Tristan Guillot and his colleagues have just published a paper, “A correlation between the heavy element content of transiting extrasolar planets and the metallicity of their parent stars” which explores an interesting new hypothesis for resolving the size problem for transiting hot Jupiters.
Readers of oklo.org are well aware that our theoretical understanding of the radii of hot Jupiters isn’t all it could be. For example, the transiting planets TrES-1 and HD 209458 b have very similar masses and surface temperatures, and yet HD 209458 b has a radius that is roughly 25% larger than TrES-1’s. In a previous post (see also this post), we outlined some of the hypotheses that might explain this discrepancy in radii.
Guillot et al’s idea is that the mass of a planetary core is a very steep function of stellar metallicity. That is, doubling the metallicity of the parent star leads to a 5-10 fold increase in the amount of mass contained in the cores of any short-period planets in orbit around the star. Larger core masses lead to smaller overall planetary radii at given mass, and so, in the Guillot et al. picture, planets orbiting metal-rich stars will, in general, be considerably smaller than planets of equal mass orbiting metal poor stars.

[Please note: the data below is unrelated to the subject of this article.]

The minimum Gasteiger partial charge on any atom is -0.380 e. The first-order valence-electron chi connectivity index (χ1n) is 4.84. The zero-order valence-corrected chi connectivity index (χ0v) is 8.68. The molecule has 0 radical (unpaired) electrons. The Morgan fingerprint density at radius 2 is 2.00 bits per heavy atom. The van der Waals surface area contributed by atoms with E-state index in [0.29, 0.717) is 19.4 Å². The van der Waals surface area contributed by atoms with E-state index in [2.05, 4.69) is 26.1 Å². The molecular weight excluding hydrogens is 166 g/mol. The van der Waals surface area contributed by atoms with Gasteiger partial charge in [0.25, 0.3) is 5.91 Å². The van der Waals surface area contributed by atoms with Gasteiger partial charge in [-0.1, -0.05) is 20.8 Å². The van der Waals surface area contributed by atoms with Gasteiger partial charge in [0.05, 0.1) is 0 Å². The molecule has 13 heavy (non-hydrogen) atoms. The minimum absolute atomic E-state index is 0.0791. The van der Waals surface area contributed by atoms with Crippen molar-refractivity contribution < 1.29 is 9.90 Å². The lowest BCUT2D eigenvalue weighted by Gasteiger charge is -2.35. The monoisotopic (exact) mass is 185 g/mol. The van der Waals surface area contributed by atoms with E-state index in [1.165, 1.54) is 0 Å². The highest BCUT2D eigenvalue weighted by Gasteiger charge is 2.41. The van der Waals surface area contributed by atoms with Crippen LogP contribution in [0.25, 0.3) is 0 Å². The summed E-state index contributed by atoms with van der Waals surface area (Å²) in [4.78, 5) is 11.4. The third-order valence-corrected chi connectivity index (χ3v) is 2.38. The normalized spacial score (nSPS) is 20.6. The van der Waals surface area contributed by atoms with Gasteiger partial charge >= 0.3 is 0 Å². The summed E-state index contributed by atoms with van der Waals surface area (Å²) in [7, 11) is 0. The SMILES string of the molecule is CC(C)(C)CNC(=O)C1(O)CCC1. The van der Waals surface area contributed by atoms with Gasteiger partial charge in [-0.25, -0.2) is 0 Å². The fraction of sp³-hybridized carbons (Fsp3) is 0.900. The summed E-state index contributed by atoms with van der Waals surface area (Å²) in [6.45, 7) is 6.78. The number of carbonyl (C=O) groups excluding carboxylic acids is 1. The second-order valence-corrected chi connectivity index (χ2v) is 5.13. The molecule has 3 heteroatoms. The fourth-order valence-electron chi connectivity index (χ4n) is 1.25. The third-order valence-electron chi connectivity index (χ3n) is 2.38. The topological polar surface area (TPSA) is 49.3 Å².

They present the following graph to support their hypothesis. It shows the difference in observed planetary size from the baseline theoretical expectation on the y-axis, and the parent star metallicity on the x-axis. They note (and the eye notes) that there is a trend in the diagram; planets orbiting metal-rich stars (as exemplified dramatically by HD 149026b) tend to be smaller than predicted, and planets orbiting stars of near-solar metallicity (e.g. HD 209458b tend to be larger than predicted.
Figure adapted from Guillot et al. 2006.
But is this correlation really present? To get a qualitative sense of whether it is or not, I took the planetary radius and parent star metallicity values for the 9 transiting planets in the Guillot et al plot and redrew them from their implied uncertainty distributions to make alternate, statistically equivalent versions of the plot in their paper. I also made control plots in which I assumed that there is no underlying radius-metallicity effect, only noise from measurement uncertainty. I made four plots of the first variety, and four plots of the second control variety. They are shown below. Can you identify which plots are the control plots?